E.J. Dionne has a thought-provoking column up, making the case that Barack Obama is the new Ronald Reagan, and that his inaugural speech might signal “a long-term electoral realignment.”
This might turn out like George W. Bush’s “permanent governing majority,” but sometimes realignments really do happen. And while conservatives will probably mock Dionne’s prediction, it’s not clear to me whether or not he is correct. At the very least, I believe this is what Obama is aiming for.
For example, reflecting on his recent inaugural speech, Ed Kilgore argues that, “Obama made the long-lost liberal case that collective action is necessary to the achievement of individual freedom, instead of implicitly conceding that social goals and individual interests are inherently at war.”
But Greg Sargent points out that this wasn’t just something that popped up in a speech. “This overarching philosophical argument was at the center of the 2012 election,” Sargent writes. “The battles over Obama’s ‘you didn’t build that’ speech, and over the GOP suggestion that the President’s ‘redistributionist’ and ‘collectivist’ tendencies are fundamentally at odds with the nation’s values, were at bottom an argument over the true nature of our shared responsibility to one another.”
This is messy business. We can probably concede that there are many variables involved in an electoral victory. Obama is more charismatic than Romney — Obama ran a better campaign than Romney, etc. (This is not to deprive Obama of a mandate, but it is to say that his victory may or may not have had anything to do with his having won the national argument about the proper role of government.)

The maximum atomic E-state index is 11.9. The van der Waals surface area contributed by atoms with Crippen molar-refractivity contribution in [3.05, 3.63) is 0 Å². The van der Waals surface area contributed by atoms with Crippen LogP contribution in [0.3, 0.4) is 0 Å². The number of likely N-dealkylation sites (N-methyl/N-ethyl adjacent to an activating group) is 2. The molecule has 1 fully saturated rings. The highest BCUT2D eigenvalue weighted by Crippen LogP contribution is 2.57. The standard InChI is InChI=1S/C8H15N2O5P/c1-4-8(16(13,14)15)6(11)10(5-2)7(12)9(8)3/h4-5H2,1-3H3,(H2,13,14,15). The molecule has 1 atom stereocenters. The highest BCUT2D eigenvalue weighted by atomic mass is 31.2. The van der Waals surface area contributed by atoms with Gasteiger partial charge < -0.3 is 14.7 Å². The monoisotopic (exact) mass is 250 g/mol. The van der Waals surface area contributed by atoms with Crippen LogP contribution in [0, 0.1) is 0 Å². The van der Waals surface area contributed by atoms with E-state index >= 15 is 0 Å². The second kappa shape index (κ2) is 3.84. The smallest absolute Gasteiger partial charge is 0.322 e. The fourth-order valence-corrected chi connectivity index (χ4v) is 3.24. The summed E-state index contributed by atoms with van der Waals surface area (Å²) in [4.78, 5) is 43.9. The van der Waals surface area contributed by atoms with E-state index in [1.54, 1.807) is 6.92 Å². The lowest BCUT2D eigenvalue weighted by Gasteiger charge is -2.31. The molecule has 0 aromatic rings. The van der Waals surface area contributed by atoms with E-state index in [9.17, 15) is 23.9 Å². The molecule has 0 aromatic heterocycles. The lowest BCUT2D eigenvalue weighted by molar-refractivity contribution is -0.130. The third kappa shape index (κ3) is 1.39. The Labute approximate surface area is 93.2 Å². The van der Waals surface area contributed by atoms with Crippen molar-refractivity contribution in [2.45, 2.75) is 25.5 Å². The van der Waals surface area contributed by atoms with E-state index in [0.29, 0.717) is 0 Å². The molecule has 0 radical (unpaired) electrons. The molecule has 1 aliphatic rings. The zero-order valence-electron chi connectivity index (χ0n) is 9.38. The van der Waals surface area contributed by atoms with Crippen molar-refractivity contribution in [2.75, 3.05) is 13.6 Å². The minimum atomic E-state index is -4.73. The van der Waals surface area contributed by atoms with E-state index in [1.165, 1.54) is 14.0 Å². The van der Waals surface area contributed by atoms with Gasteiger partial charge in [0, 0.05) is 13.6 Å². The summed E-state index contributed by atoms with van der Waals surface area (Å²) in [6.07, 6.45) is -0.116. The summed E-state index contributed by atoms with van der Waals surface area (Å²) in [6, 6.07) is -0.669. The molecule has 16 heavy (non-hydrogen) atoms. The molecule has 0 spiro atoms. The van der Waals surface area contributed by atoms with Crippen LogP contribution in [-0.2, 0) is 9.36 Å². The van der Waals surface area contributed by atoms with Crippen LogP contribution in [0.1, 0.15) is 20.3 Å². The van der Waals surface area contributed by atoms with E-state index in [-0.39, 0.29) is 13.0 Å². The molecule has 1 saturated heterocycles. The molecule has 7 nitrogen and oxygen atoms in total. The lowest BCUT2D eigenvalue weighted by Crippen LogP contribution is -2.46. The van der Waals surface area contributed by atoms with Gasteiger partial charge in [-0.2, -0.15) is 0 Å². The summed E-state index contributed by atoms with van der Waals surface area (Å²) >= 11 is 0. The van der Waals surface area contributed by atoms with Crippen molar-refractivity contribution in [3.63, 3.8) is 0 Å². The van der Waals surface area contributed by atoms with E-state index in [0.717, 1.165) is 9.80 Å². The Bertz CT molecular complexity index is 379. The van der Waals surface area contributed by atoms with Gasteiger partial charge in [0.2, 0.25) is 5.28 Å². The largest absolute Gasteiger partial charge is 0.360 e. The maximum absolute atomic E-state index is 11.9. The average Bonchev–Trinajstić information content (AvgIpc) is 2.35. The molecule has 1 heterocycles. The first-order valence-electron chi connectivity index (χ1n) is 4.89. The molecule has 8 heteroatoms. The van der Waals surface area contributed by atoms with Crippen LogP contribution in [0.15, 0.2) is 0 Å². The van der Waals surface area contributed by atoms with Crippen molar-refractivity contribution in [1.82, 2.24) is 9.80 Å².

There are still a lot of things we don’t know. For example, did Obama’s vision win, or is he just a really good politician? In other words, is his popularity transferable? Could, say, a Joe Biden perform as well running on the same platform?
That’s still not clear.
But here’s the big question. Let’s suppose that Reagan’s philosophy temporarily won the day after big government’s overreach, but now things are coming back into equilibrium — which is to say, let’s suppose collectivism is more appealing today than rugged individualism.
Assuming that’s the case, there’s nothing to say that conservatives can’t tap into a conservative version of the zeitgeist.
The tea party backlash against Barack Obama moved the GOP and the conservative movement in a more libertarian direction. Presumably, Mitt Romney was attempting to pander to this wing of the conservative base when he talked about the 47 percent — and when he made “you didn’t build that” the theme of his convention.
(At the time, some of this struck me as a mistake. See my August post, “What about all the voters who aren’t entrepreneurs?”)
But while conservatism opposes “collectivism,” traditional conservatism is not anti-communitarian. Strong communities, strong churches, strong families — all of these things are well within the mainstream of American life. This is why I recently wrote that “To modernize, the GOP must embrace compassionate conservatism.”
It strikes me that there are some potential Republican candidates more capable of selling the traditional conservative argument than others. In my estimation, Gov. Bobby Jindal and Sen. Marco Rubio are probably best-equipped to represent this mainstream brand of traditional conservatism.
Obama’s collectivist ideology might trump an “every man for himself” philosophy — but can Joe Biden or Hillary Clinton beat a young conservative selling a mainstream, family-friendly message?